GSA Annual Meeting in Phoenix, Arizona, USA - 2019

Paper No. 278-5
Presentation Time: 9:00 AM-6:30 PM


DAY, Mackenzie D.1, STUMBAUGH, Dominique1 and EDGETT, Kenneth S.2, (1)Department of Earth, Planetary, and Space Sciences, University of California Los Angeles, Los Angeles, CA 90095, (2)Malin Space Science Systems, P.O. Box 90148, San Diego, CA 92191-0148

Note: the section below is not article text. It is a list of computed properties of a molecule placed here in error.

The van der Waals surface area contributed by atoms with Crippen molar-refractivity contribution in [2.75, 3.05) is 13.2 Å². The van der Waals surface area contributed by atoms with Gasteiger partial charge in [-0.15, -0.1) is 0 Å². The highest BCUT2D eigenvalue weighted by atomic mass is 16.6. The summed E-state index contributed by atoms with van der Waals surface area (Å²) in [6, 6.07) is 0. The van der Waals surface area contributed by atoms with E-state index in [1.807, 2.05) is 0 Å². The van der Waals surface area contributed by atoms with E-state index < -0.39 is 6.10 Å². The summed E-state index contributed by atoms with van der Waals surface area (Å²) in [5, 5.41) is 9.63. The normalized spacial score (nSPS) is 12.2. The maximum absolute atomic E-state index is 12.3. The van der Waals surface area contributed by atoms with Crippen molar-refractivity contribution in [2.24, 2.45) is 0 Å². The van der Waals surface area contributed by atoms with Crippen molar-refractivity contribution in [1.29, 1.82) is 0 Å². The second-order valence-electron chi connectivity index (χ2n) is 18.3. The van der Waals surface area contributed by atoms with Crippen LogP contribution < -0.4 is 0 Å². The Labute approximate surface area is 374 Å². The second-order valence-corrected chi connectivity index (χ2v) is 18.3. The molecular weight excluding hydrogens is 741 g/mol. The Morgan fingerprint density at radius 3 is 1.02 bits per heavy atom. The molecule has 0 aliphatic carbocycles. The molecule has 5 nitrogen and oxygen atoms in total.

Dune fields and aeolian activity are common on the surface of modern Mars and increasing evidence from the rock record indicates aeolian activity was equally common on ancient Mars. Transport pathways for aeolian sand can be interpreted from a range of flow indicators and dune morphologies on modern Mars, but interpreting ancient transport pathways requires a similar breadth of data that is either almost never preserved or hidden in subsurface rocks. Here, we describe an unusual terrain in the vicinity of the recently named Barth crater (7.4 deg. N, 25.6 deg. E) that preserves a lithified paleo-dune field. The terrain exhibits a texture of stacked crescentic forms that consistently open to the northwest. The features are confined by ridges and crater rims within the study area. Inverted stream channels in the area suggest water may have played a role in the preservation of the crescentic forms. The crescentic forms collectively span more than 150 km both inside and outside Barth crater and may provide evidence for a paleo-transport-pathway from south to north for ancient sand on Mars.